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Health / Mental health

Mental Health Awareness Week—Nature As A Healer

This year 2021, mental health awareness week is 10th May—16th May and the theme is nature.

Across the world, a viral pandemic has lead to a us taking steps to protect our physical health by staying inside our houses for weeks on end. This has had a profound impact on our mental health and it’s imperative we address this! During the pandemic, 45% people stated visiting parks and green spaces helped them cope.

When you think about nature, do you think about a special holiday you went on or a particularly picturesque place that helps you feel at peace and relaxed? What we need to remember is that we can find something special close to home if we look for it.

Getting fresh air and exercise has long been recommended for for general health and wellbeing but connecting to nature itself is also important. This relates to feeling an emotional association to nature. Activities that enable you to feel compassion and find a meaning in nature have been found to particularly effective. Such activities could include: intentionally listening to birdsong, feeling the bark of a tree or listening to the babbling of a brook. But you don’t need to be in nature to benefit: writing a poem or song or visualising a walk through nature could have equal benefit.

Actively choosing to connect to nature has been shown to increase happiness, joy and compassion, increase concentration and increase creativity. A decrease in mental ill health has also been shown, particularly symptoms of depression and anxiety.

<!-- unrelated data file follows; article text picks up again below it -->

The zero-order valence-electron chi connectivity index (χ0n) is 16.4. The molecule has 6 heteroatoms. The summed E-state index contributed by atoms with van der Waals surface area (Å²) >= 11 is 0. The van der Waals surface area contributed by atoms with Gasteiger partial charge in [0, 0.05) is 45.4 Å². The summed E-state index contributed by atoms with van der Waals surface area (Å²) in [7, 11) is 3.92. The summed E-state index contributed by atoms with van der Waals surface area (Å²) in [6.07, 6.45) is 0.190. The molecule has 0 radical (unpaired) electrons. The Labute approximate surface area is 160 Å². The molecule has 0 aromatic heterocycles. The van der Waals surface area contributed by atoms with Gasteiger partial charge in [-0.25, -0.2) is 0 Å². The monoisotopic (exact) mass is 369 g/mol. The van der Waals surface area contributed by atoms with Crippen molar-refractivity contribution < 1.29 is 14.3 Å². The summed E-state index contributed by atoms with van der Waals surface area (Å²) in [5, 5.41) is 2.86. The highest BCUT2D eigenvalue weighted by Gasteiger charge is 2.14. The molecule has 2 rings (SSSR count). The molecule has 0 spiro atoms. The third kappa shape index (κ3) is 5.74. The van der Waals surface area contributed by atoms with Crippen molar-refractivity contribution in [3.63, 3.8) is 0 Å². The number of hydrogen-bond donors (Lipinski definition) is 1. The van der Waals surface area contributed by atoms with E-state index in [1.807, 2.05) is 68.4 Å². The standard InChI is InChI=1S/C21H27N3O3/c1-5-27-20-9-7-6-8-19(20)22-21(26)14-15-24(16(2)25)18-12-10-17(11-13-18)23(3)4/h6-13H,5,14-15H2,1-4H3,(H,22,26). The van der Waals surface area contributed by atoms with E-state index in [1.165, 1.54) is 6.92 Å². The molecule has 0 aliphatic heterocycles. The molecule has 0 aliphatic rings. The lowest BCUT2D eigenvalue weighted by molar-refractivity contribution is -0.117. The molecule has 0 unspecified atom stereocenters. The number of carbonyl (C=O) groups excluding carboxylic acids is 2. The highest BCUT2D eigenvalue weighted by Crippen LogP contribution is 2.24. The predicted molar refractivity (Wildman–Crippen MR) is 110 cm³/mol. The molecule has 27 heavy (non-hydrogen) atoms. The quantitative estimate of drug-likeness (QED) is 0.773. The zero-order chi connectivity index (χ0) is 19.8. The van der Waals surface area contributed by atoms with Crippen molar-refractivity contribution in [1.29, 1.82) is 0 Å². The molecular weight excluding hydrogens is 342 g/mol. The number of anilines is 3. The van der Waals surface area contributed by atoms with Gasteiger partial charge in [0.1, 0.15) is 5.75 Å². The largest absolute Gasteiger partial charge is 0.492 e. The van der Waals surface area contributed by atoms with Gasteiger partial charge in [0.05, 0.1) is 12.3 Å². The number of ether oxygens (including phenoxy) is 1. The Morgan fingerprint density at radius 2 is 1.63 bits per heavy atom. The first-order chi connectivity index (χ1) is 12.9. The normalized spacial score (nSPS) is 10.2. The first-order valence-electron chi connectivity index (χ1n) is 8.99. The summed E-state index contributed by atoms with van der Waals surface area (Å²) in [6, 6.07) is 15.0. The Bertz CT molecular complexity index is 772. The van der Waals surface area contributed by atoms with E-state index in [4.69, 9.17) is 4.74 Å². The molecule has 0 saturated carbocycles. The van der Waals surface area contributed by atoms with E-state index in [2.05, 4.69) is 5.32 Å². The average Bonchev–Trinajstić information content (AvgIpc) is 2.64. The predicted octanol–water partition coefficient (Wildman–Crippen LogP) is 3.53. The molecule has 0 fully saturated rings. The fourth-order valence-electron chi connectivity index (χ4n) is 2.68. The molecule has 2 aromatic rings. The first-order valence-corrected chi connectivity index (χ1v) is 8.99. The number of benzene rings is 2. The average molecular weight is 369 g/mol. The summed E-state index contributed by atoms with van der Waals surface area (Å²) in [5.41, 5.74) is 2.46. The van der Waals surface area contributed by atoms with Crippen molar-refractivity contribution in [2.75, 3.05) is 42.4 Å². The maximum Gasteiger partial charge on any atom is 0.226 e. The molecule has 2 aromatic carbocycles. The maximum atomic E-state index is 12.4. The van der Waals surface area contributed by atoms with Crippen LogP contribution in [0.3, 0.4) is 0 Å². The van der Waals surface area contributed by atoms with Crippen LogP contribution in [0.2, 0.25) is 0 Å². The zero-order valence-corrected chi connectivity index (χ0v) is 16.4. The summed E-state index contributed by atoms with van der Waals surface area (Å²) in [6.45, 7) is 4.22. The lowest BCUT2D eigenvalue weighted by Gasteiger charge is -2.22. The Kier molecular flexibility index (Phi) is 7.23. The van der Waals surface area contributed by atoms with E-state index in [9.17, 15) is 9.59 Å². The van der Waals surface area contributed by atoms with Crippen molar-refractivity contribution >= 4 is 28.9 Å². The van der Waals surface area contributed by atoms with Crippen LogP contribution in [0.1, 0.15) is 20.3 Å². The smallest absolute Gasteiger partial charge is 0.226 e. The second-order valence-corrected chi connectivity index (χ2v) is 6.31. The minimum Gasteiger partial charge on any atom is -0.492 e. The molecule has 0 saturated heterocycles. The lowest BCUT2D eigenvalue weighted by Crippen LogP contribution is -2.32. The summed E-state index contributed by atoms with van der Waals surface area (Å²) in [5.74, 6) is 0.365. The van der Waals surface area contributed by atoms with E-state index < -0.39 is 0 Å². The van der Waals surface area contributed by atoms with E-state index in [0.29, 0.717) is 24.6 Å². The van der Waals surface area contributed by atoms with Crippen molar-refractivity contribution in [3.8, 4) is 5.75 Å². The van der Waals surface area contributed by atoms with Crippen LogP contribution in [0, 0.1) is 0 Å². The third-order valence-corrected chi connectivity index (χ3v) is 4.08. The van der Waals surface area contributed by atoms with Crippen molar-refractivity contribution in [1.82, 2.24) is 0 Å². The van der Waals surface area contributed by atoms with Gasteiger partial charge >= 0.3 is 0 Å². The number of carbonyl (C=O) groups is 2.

It is important that the green space is clean (e.g. free from litter) and biodiversity (variety) has also been shown to be of benefit.

Feeling connected to nature can also increase pro-environmental behaviours such as reducing plastic use or recycling so making an active choice is win-win!

People living in urban areas are less likely to find clean biodiverse green spaces. Also, people with disabilities find it harder to access green spaces equally. Some groups, e.g. women, ethnic minorities, young people and disabled people said they weren’t sure if green spaces were safe. These barriers are really important to think about considering some of these groups are people who would greatly benefit from nature as therapy.

It’s important to plan urban parks well with accessibility in mind. Planting trees and flowers along streets is call a “green corridor”, even these small initiatives help.

If you’re feeling low or anxious, going for a walk may be the last thing you feel like doing but it could be the absolute best thing for you.

The main message is that you don’t necessarily have to do anything spectacular to benefit from nature. Check out this article to see some simple ideas for what you can do, even if you live in a city.

See full research article here.

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